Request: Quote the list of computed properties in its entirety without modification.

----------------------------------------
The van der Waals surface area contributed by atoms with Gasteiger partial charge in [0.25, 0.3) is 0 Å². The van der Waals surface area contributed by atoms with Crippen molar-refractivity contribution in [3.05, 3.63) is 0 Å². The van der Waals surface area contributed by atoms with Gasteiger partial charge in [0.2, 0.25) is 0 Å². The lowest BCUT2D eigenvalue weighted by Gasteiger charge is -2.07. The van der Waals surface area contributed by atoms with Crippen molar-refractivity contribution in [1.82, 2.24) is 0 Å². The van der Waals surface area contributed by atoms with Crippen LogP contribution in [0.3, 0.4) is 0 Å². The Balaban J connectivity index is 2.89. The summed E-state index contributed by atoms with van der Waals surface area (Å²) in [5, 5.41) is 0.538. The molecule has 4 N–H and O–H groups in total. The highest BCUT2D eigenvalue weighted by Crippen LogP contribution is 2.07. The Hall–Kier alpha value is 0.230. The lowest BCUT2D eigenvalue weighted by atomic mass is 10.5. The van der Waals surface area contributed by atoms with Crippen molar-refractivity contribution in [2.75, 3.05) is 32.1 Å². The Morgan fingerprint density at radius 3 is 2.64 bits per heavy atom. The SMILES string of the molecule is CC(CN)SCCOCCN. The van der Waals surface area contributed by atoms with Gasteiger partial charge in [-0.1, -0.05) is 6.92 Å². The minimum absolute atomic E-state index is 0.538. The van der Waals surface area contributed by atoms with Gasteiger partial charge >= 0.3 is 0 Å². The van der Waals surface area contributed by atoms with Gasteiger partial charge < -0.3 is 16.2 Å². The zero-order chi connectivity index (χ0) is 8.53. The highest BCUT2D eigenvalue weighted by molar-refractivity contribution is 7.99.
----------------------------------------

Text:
The van der Waals surface area contributed by atoms with Gasteiger partial charge in [0.25, 0.3) is 0 Å². The van der Waals surface area contributed by atoms with Crippen molar-refractivity contribution in [3.05, 3.63) is 0 Å². The van der Waals surface area contributed by atoms with Gasteiger partial charge in [0.2, 0.25) is 0 Å². The lowest BCUT2D eigenvalue weighted by Gasteiger charge is -2.07. The van der Waals surface area contributed by atoms with Crippen molar-refractivity contribution in [1.82, 2.24) is 0 Å². The van der Waals surface area contributed by atoms with Crippen LogP contribution in [0.3, 0.4) is 0 Å². The Balaban J connectivity index is 2.89. The summed E-state index contributed by atoms with van der Waals surface area (Å²) in [5, 5.41) is 0.538. The molecule has 4 N–H and O–H groups in total. The highest BCUT2D eigenvalue weighted by Crippen LogP contribution is 2.07. The Hall–Kier alpha value is 0.230. The lowest BCUT2D eigenvalue weighted by atomic mass is 10.5. The van der Waals surface area contributed by atoms with Crippen molar-refractivity contribution in [2.75, 3.05) is 32.1 Å². The Morgan fingerprint density at radius 3 is 2.64 bits per heavy atom. The SMILES string of the molecule is CC(CN)SCCOCCN. The van der Waals surface area contributed by atoms with Gasteiger partial charge in [-0.1, -0.05) is 6.92 Å². The minimum absolute atomic E-state index is 0.538. The van der Waals surface area contributed by atoms with Gasteiger partial charge >= 0.3 is 0 Å². The van der Waals surface area contributed by atoms with Gasteiger partial charge < -0.3 is 16.2 Å². The zero-order chi connectivity index (χ0) is 8.53. The highest BCUT2D eigenvalue weighted by molar-refractivity contribution is 7.99.